The Sicilian flag, between history and mythology

Whether you have been to Sicily or you haven’t visited this island yet, you most certainly are familiar with the Sicilian flag: have you ever wondered what that face with three legs stands for? That’s what our new post is about.

The Sicilian flag

The flag of Sicily

Like most flags of the world, the flag of Sicily has undergone various changes through time, but its two main elements have always been there: the head of Medusa (the mythological Greek “Gorgon”) and the so-called “triskelion” (triscele or trinacria in Italian). The Greeks associated this ancient symbol with Sicily during the Magna Grecia period, when they conquered the island and discovered its triangular shape: the three legs stand for the three large capes that mark its edges (Greek “tri”, three, and “akra”, limb): Lilybaeum (Western cape), Pelorus (Eastern cape), Pachinus (Southern cape).

SEE ALSO: Sicilian Pupi are now protected by UNESCO and Top 5 Sicilian souvenirs you should take home 

The flag of Sicily was first adopted during the huge Sicilian Vespers revolution against King Charles Ist, with the colors of red and yellow, still used nowadays and symbolizing the union of Palermo (the capital of the island) and Corleone (once an important agricultural centre of the countryside), the first districts to join their forces during the fight against the king.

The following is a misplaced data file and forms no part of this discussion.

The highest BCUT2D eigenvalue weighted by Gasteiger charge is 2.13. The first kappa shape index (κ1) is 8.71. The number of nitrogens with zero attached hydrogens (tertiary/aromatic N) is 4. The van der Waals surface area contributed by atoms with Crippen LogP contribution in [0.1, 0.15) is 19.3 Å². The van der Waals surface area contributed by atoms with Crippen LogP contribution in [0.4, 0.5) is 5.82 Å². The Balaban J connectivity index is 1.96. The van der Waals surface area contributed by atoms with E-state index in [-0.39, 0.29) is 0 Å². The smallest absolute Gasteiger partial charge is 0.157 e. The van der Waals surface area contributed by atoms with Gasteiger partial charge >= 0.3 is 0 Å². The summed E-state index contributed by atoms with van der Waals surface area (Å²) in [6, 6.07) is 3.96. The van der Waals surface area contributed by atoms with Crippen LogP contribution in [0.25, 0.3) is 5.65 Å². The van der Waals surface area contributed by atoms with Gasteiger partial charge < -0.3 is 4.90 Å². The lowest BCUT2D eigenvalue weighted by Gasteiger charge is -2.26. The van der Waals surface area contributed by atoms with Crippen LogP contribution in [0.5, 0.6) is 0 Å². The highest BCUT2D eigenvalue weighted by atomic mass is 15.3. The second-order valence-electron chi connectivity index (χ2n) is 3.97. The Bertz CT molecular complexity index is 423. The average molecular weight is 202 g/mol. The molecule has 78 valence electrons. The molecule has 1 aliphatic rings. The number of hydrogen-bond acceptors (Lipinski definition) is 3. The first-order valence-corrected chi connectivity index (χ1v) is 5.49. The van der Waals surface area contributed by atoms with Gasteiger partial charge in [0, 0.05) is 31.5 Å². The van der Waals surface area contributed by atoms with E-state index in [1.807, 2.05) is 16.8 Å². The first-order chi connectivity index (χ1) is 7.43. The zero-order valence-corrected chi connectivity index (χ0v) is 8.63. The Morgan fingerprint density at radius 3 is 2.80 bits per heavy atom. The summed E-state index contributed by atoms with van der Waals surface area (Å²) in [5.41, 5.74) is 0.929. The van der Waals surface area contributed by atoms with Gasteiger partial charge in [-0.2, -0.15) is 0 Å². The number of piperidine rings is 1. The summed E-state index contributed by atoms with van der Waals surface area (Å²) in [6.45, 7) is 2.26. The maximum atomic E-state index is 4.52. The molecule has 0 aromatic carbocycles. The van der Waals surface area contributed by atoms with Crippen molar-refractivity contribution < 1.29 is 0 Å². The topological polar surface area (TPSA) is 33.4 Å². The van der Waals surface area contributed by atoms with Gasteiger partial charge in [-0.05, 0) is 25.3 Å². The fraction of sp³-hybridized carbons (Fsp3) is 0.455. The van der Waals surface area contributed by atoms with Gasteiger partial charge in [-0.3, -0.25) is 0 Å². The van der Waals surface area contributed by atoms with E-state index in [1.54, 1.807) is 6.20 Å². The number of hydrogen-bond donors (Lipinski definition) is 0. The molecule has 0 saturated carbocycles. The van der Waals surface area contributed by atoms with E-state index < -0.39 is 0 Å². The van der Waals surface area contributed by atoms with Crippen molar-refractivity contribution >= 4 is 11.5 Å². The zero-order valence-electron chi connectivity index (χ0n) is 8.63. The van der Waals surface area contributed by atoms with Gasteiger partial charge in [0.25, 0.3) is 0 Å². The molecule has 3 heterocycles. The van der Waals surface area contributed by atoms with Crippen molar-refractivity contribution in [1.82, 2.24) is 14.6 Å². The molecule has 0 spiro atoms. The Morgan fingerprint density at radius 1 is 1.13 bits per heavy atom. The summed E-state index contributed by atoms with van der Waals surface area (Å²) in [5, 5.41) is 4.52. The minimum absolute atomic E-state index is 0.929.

And what about the ears? … According to the evidence, the Greeks first used wheat ears to illustrate the prosperity of the Sicilian territory; when the Romans invaded the island, they used grain ears to underline its status of “Barn of Rome”. During the Sicilian Vespers the Greek version has been used though, as the Roman version was perceived as a statement of submission.

If you are fond of flags and you’d like to learn more about the Sicilian flag during your holiday, we recommend you take a visit to the Archaeological museum of Agrigento (we already told you about it in our post about 4 Archaeological museums in Sicily you can’t miss): here, you’ll find the first triskelion ever found in Sicily. It’s made of terracotta, was found in Palma di Montechiaro and probably confirms the theories about the Minoic origins of the first inhabitants of Sicily – just as Homer tells us in his works: Minos was chasing after Daedalus and, after leaving Knossos, he landed in Sicily. Once again, history and myhtology combined with the legacy of great ancient cultures mark the traits of this unforgettable land…

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